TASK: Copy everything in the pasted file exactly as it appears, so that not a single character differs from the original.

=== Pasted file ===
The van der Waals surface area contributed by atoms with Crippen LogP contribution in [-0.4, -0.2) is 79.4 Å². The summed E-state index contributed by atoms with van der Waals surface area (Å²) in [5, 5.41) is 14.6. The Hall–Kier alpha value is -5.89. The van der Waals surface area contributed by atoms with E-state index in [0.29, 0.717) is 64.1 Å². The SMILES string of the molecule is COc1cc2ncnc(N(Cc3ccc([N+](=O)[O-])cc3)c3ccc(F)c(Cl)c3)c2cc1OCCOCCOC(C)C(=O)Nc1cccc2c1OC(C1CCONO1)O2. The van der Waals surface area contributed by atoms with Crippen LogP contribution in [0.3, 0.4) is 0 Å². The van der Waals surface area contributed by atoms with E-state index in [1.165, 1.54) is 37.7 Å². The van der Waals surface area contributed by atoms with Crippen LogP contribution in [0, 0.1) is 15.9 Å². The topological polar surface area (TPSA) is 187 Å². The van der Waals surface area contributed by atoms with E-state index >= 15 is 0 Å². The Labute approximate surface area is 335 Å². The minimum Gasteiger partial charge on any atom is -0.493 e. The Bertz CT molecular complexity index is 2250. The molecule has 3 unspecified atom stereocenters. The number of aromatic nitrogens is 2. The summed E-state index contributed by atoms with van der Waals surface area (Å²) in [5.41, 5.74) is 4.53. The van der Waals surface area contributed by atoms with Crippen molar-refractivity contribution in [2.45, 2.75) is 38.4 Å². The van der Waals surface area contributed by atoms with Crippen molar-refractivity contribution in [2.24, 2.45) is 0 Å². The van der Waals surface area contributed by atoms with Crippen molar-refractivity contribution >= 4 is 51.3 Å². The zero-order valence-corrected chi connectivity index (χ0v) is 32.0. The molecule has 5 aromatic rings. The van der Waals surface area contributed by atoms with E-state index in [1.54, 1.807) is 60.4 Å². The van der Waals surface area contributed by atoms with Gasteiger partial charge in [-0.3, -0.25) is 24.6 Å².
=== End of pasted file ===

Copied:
The van der Waals surface area contributed by atoms with Crippen LogP contribution in [-0.4, -0.2) is 79.4 Å². The summed E-state index contributed by atoms with van der Waals surface area (Å²) in [5, 5.41) is 14.6. The Hall–Kier alpha value is -5.89. The van der Waals surface area contributed by atoms with E-state index in [0.29, 0.717) is 64.1 Å². The SMILES string of the molecule is COc1cc2ncnc(N(Cc3ccc([N+](=O)[O-])cc3)c3ccc(F)c(Cl)c3)c2cc1OCCOCCOC(C)C(=O)Nc1cccc2c1OC(C1CCONO1)O2. The van der Waals surface area contributed by atoms with Crippen LogP contribution in [0.3, 0.4) is 0 Å². The van der Waals surface area contributed by atoms with E-state index in [1.165, 1.54) is 37.7 Å². The van der Waals surface area contributed by atoms with Crippen LogP contribution in [0, 0.1) is 15.9 Å². The topological polar surface area (TPSA) is 187 Å². The van der Waals surface area contributed by atoms with E-state index >= 15 is 0 Å². The Labute approximate surface area is 335 Å². The minimum Gasteiger partial charge on any atom is -0.493 e. The Bertz CT molecular complexity index is 2250. The molecule has 3 unspecified atom stereocenters. The number of aromatic nitrogens is 2. The summed E-state index contributed by atoms with van der Waals surface area (Å²) in [5.41, 5.74) is 4.53. The van der Waals surface area contributed by atoms with Crippen molar-refractivity contribution in [2.45, 2.75) is 38.4 Å². The van der Waals surface area contributed by atoms with Crippen molar-refractivity contribution in [2.24, 2.45) is 0 Å². The van der Waals surface area contributed by atoms with Crippen molar-refractivity contribution >= 4 is 51.3 Å². The zero-order valence-corrected chi connectivity index (χ0v) is 32.0. The molecule has 5 aromatic rings. The van der Waals surface area contributed by atoms with E-state index in [1.54, 1.807) is 60.4 Å². The van der Waals surface area contributed by atoms with Gasteiger partial charge in [-0.3, -0.25) is 24.6 Å².